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Let $u,v \in R^n$, How can I find $det(I+uv^*)$? This problem was given as preparatory for final exam and I dont know how to approach it. I dont see some nice ways to express this determinant. This is from Numerical Linear algebra course. Could you please give me some hints?

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Suppose $A$ is an invertible square matrix and $u$, $v$ are column vectors. Then the matrix determinant lemma states that $$ {\displaystyle \det \left({A} +{uv} ^{\textsf {T}}\right) =\left(1+{v} ^{\textsf {T}}{A} ^{-1}{u} \right)\,\det \left({A} \right)\,.} $$

In your case, let $A=I$.

The proof is essentially based on the following observation: $$ {\displaystyle {\begin{pmatrix}\mathbf {I} &0\\\mathbf {v} ^{\textsf {T}}&1\end{pmatrix}}{\begin{pmatrix}\mathbf {I} +\mathbf {uv} ^{\textsf {T}}&\mathbf {u} \\0&1\end{pmatrix}}{\begin{pmatrix}\mathbf {I} &0\\-\mathbf {v} ^{\textsf {T}}&1\end{pmatrix}}={\begin{pmatrix}\mathbf {I} &\mathbf {u} \\0&1+\mathbf {v} ^{\textsf {T}}\mathbf {u} \end{pmatrix}}.} $$


[Added later:] Alternatively, in the nontrivial case when both $u$ and $v$ are nonzero vecotrs and $n>1$, note that $B:={uv} ^{\textsf {T}}$ is a rank one matrix. Moreover, $\lambda = {v} ^{\textsf {T}}u$ is an eigenvalue of $B$ since: $$Bu = (uv^T)u=u(v^Tu)=(v^Tu)u.$$ Since $B$ is of rank one, $0$ must be an eigenvalue as well. It is not difficult to show1 that $0$ has multiplicity $n-1$. So the matrix $B$ is similar to an upper triangle matrix with the diagonal: $$ (v^Tu,0,\cdots,0). $$ It follows that the matrix $I+B$ is similar to an upper triangle matrix with the diagonal: $$ (1+v^Tu,1,\cdots,1). $$ But similar matrices has the same determinant. So you have the same result as in the matrix determinant lemma.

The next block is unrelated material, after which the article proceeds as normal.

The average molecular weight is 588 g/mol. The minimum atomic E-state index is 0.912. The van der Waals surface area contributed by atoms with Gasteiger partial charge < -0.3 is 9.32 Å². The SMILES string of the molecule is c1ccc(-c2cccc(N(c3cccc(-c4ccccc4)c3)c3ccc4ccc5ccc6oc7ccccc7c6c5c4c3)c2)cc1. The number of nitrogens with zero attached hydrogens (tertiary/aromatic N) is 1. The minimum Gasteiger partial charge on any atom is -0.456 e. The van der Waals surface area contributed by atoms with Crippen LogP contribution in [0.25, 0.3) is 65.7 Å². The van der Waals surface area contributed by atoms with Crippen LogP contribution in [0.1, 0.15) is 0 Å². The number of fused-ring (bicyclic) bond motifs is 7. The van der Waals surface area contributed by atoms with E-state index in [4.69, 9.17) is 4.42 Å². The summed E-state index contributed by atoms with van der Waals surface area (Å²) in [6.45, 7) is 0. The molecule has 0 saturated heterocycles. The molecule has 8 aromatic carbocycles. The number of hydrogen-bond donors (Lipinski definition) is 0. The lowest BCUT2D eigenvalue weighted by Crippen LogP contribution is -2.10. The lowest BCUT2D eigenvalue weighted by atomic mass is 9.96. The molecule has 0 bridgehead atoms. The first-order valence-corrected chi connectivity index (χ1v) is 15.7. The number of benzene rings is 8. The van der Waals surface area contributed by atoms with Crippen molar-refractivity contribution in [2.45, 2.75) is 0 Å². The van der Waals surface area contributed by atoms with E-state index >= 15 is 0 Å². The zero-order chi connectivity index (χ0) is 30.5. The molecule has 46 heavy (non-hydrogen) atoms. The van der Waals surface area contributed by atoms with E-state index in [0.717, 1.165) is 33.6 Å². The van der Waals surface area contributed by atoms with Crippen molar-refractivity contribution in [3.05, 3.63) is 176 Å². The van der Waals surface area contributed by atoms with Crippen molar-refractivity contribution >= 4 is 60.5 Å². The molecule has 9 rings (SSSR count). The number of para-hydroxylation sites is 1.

1Note: see also answers to this question: Eigenvalues of the rank one matrix $uv^T$

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Assuming $uv^*\ne0$, then $u$ is an eigenvector, as $(uv^*)u=(v^*u)u$. Since the matrix has rank $1$, the characteristic polynomial is $\det(uv^*-XI)=(v^*u-X)(0-X)^{n-1}$. Evaluating this at $X=-1$ yields $$ \det(uv^*+I)=v^*u+1 $$

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  • $\begingroup$ Very clever short proof. $\endgroup$ – Jean Marie Dec 9 '18 at 23:27
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    $\begingroup$ @JeanMarie And the general formula for $\det(A+uv^*)$ follows in the same fashion, because $A^{-1}u$ is an eigenvector of $A^{-1}uv^*$ (which has rank at most $1$) relative to $v^*A^{-1}u$. $\endgroup$ – egreg Dec 9 '18 at 23:47
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You can easily convince yourself that one eigenvector is $u$ with eigenvalue $1+v^* u$ and the remaining eigenvalues are 1 (with the eigenspace given by all the vectors $w$ with $v^*w=0$). Thus the determinant is given by $$1+v^*u\,.$$

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